Wendol Rice, an inside sales employee for Broken Arrow Electric, has taken well over 100 courses, many created by manufacturers, via IMARK.

"I don’t think about the number,” says Rice. “I just think of being more knowledgeable and selling a greater variety of products.”

Acuity knows it’s competing with other manufacturers for the time and interest of distributors’ sales associates like Rice. So the manufacturer invests in delivering compelling product training. At a conference last spring, Arthur Kohn, a Fulbright professor of cognitive science and president of AKLearning, noted that developers of training have to distill learning into “two minutes of training within five minutes of need to an audience of one.” While that’s not always possible, Kohn says manufacturers should focus their educational content for behavioral change. For example, if the learner is a sales representative, product training would go beyond features and functions and include how the item helps a buyer do her job, so the trainee always sells with that perspective in mind.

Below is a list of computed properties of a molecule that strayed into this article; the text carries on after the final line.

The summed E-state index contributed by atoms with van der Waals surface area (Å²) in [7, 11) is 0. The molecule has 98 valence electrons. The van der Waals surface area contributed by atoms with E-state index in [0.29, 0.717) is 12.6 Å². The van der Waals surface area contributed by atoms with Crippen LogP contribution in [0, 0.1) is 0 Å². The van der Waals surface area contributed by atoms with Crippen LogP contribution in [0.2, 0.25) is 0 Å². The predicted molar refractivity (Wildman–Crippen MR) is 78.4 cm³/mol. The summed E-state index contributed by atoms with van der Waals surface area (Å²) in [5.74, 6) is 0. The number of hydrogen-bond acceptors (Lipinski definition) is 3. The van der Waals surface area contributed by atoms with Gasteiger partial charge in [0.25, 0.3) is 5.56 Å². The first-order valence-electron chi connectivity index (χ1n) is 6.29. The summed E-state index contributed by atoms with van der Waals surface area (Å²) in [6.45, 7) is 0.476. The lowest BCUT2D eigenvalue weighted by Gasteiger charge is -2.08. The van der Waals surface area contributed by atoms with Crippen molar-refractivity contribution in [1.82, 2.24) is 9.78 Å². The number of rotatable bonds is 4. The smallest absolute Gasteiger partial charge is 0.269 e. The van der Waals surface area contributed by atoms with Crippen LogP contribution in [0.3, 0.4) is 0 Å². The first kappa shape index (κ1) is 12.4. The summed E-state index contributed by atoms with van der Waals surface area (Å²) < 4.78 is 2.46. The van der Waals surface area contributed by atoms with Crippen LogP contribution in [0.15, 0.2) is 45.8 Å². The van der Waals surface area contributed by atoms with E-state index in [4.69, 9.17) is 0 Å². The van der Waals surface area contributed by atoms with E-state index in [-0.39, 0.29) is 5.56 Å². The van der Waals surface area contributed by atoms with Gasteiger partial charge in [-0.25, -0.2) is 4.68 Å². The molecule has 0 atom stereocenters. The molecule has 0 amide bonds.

“When distributors take our online courses we want to inspire and inform. The experience has to be worth their while,” remarks Janet Cecchettini, manager for education & training at Acuity.

Acuity delivered 58,000 online courses in 2017 via IMARK University. Those 58,000 course enrollments translate into multiple courses taken by learners—on average 10 courses per person. In regards to the impact of this on its business, Acuity’s Kimmel says the firm continues to see significant growth in new product sales, much of which is a direct correlation of the visibility and awareness created through online and in-person training.

In addition to profit, online training can also help with message consistency, brand affinity and reducing sales lead time.

Legrand, a manufacturer of electrical products and systems, creates courses for contractors, architects and a host of individuals who are specifying commercial products.

Moe recommends that manufacturers build an educational program for their channel partners that incorporates face-to-face instruction. As much as millennials are thought to be enamored with a digital approach, Moe says younger workers want hands-on education; they want to meet and learn in-person.  

“I would be afraid if we weren’t engaging our channel with this sort of educational strategy,” says Cecchettini, Acuity’s education and training manager.

Douglas Gastich is president of BlueVolt, a learning solutions company delivering training to employees, suppliers and customers. Gastich has nearly 20 years of experience developing and consulting on training technology, educational media and business programs. He holds a bachelor’s degree in computer science and fine arts from Boston College.